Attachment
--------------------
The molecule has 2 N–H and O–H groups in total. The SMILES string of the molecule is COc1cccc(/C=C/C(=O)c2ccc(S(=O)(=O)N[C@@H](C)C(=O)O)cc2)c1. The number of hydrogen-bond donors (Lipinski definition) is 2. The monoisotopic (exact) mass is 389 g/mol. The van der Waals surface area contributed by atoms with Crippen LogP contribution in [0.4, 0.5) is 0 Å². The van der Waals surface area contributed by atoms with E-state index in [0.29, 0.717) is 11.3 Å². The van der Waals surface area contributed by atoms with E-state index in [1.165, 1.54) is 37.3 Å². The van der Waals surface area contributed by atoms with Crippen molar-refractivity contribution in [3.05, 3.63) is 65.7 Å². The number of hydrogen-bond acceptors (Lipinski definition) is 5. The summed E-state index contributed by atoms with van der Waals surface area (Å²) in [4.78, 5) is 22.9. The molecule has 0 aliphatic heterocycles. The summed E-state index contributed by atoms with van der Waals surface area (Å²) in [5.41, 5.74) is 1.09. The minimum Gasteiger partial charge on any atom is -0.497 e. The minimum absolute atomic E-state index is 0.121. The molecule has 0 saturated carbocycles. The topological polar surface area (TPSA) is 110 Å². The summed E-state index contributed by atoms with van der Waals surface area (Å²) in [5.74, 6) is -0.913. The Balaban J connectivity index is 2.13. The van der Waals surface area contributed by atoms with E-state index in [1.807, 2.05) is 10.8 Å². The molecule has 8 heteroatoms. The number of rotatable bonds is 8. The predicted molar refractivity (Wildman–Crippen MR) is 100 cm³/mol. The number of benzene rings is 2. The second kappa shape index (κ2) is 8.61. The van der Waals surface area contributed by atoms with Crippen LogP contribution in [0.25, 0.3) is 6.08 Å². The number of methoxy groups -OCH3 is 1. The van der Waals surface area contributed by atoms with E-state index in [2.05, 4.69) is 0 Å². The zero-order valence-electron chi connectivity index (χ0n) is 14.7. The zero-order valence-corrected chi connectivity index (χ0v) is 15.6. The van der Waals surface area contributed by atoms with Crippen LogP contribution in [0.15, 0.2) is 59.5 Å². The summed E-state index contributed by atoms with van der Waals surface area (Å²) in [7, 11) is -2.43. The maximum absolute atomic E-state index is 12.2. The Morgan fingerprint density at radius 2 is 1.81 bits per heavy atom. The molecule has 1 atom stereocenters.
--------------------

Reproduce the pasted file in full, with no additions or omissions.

The molecule has 2 N–H and O–H groups in total. The SMILES string of the molecule is COc1cccc(/C=C/C(=O)c2ccc(S(=O)(=O)N[C@@H](C)C(=O)O)cc2)c1. The number of hydrogen-bond donors (Lipinski definition) is 2. The monoisotopic (exact) mass is 389 g/mol. The van der Waals surface area contributed by atoms with Crippen LogP contribution in [0.4, 0.5) is 0 Å². The van der Waals surface area contributed by atoms with E-state index in [0.29, 0.717) is 11.3 Å². The van der Waals surface area contributed by atoms with E-state index in [1.165, 1.54) is 37.3 Å². The van der Waals surface area contributed by atoms with Crippen molar-refractivity contribution in [3.05, 3.63) is 65.7 Å². The number of hydrogen-bond acceptors (Lipinski definition) is 5. The summed E-state index contributed by atoms with van der Waals surface area (Å²) in [4.78, 5) is 22.9. The molecule has 0 aliphatic heterocycles. The summed E-state index contributed by atoms with van der Waals surface area (Å²) in [5.41, 5.74) is 1.09. The minimum Gasteiger partial charge on any atom is -0.497 e. The minimum absolute atomic E-state index is 0.121. The molecule has 0 saturated carbocycles. The topological polar surface area (TPSA) is 110 Å². The summed E-state index contributed by atoms with van der Waals surface area (Å²) in [5.74, 6) is -0.913. The Balaban J connectivity index is 2.13. The van der Waals surface area contributed by atoms with E-state index in [1.807, 2.05) is 10.8 Å². The molecule has 8 heteroatoms. The number of rotatable bonds is 8. The predicted molar refractivity (Wildman–Crippen MR) is 100 cm³/mol. The number of benzene rings is 2. The second kappa shape index (κ2) is 8.61. The van der Waals surface area contributed by atoms with Crippen LogP contribution in [0.25, 0.3) is 6.08 Å². The number of methoxy groups -OCH3 is 1. The van der Waals surface area contributed by atoms with E-state index in [2.05, 4.69) is 0 Å². The zero-order valence-electron chi connectivity index (χ0n) is 14.7. The zero-order valence-corrected chi connectivity index (χ0v) is 15.6. The van der Waals surface area contributed by atoms with Crippen LogP contribution in [0.15, 0.2) is 59.5 Å². The summed E-state index contributed by atoms with van der Waals surface area (Å²) in [7, 11) is -2.43. The maximum absolute atomic E-state index is 12.2. The Morgan fingerprint density at radius 2 is 1.81 bits per heavy atom. The molecule has 1 atom stereocenters.